Trip Advisor is divided: Doi Suteph is either a ‘damp squib’ or an ‘absolute must see’. Although having visited it before in 2013, I couldn’t remember a thing about it, so had a feeling it may fall into the former category.
Before we arrived at what is officially called Wat Phra That Doi Suthep, just outside Chiang Mai, we stopped to learn how to give alms to Buddhist monks. This had meant an early start.
The novice monks parade barefoot in their distinctive saffron robes to gather alms: they cannot ask for them but can accept when offered. Our guide bought us a tray of offerings, 30 Baht (80p), which contained water, warm rice, something wrapped in a banana leaf, soya milk and a hand sized fish. We suspect that the traders selling the offerings make money out of this. We stood waiting at the road side until we saw a couple of novices approaching and held out our trays. They stopped in front of us, we began placing our alms into their collecting bowls which were already quite full so it was a bit of a balancing act and as a woman, I had to be careful not to touch the monk. We then knelt in front of them, with our hands in the ‘wai’ position. We had to take off our shoes, but fortunately the man selling the alms had provided a rush mat for us to kneel on. They then chanted a prayer in Sanskrit and went on their way. We noticed some of the more successful monks had to decant their collecting bowls into plastic carrier bags.
We continued by car up a long twisting steep road, surprised to see a number of obviously very fit people cycling or even running up. Having driven to the top, there were still 306 steps to reach the temple but fortunately, our guide suggested taking the short funicular lift up and walking down: I didn’t argue.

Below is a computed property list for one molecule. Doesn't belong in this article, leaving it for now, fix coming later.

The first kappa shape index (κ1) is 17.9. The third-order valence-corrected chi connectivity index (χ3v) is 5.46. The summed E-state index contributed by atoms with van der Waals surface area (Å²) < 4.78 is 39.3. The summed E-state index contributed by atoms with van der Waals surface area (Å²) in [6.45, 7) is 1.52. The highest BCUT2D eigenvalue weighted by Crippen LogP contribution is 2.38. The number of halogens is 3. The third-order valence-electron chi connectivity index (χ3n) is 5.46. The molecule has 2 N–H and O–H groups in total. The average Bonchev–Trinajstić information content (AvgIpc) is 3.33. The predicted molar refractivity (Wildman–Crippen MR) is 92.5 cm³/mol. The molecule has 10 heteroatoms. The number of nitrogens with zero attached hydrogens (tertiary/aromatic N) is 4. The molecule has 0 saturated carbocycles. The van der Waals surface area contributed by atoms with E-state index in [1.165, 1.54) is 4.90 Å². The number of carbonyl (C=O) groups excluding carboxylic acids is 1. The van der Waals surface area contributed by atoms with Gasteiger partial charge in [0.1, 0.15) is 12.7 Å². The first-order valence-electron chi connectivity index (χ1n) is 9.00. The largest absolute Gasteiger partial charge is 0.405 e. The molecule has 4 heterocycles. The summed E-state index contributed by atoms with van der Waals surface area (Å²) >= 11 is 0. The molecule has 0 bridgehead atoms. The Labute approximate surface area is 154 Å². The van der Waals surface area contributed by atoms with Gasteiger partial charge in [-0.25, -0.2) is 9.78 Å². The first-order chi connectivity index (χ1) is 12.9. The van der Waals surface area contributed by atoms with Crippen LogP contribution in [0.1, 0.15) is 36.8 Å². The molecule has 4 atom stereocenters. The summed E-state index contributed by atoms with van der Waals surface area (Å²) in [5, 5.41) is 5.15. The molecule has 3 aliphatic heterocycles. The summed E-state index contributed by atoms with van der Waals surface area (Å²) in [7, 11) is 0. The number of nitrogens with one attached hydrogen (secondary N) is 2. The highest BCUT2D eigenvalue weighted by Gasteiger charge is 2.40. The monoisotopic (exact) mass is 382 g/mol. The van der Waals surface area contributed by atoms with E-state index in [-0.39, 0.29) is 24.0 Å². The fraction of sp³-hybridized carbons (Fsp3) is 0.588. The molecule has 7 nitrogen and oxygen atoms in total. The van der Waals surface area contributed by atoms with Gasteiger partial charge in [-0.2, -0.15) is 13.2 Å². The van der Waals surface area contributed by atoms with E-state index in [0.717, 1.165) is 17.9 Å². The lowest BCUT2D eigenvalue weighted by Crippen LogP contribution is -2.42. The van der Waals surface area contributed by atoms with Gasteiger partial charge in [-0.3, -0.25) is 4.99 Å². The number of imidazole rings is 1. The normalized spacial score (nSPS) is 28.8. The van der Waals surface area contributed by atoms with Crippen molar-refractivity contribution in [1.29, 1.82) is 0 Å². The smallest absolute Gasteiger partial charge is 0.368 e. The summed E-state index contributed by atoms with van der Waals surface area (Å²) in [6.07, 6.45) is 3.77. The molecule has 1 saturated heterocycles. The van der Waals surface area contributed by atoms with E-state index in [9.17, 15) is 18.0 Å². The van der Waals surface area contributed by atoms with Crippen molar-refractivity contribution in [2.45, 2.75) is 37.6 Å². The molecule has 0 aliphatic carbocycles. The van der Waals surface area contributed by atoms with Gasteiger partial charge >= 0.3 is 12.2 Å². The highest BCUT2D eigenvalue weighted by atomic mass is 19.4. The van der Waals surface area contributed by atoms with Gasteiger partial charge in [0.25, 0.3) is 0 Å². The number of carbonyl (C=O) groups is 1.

At the top, we wandered round, but as it was only 7am, the mists prevented good views of Chiang Mai below, although we could just detect the airport. However, the positive side of being so early, was that it was quiet. We arrived just as the chief abbot led a group of monks out to accept alms from shaven headed nuns dressed in white.
The main site is the chedi which is completely covered in gold leaf (the top is solid gold) which shone beautifully in the morning sun. Devotees, carrying a prayer card and single chrysanthemum were walking round the chedi three times in a clockwise direction, so their right hand was next to the structure. The chedi contains Buddha relics and the site was chosen by an elephant: the relics were placed in a howdah on the animal which was sent off to find a sacred place.
All around were lots of Buddha images, smaller temples and elephant statues. An information board about the wat was originally inscribed ‘built in 1929’ but this was scribbled through in biro and corrected to read AD 1386 – just a few years out!
We walked down the flight of steps with long Naga on both sides, which were relatively shallow and even and probably wouldn’t have been too bad walking up.
Whilst it was impressive, I can understand why I can’t remember the previous visit.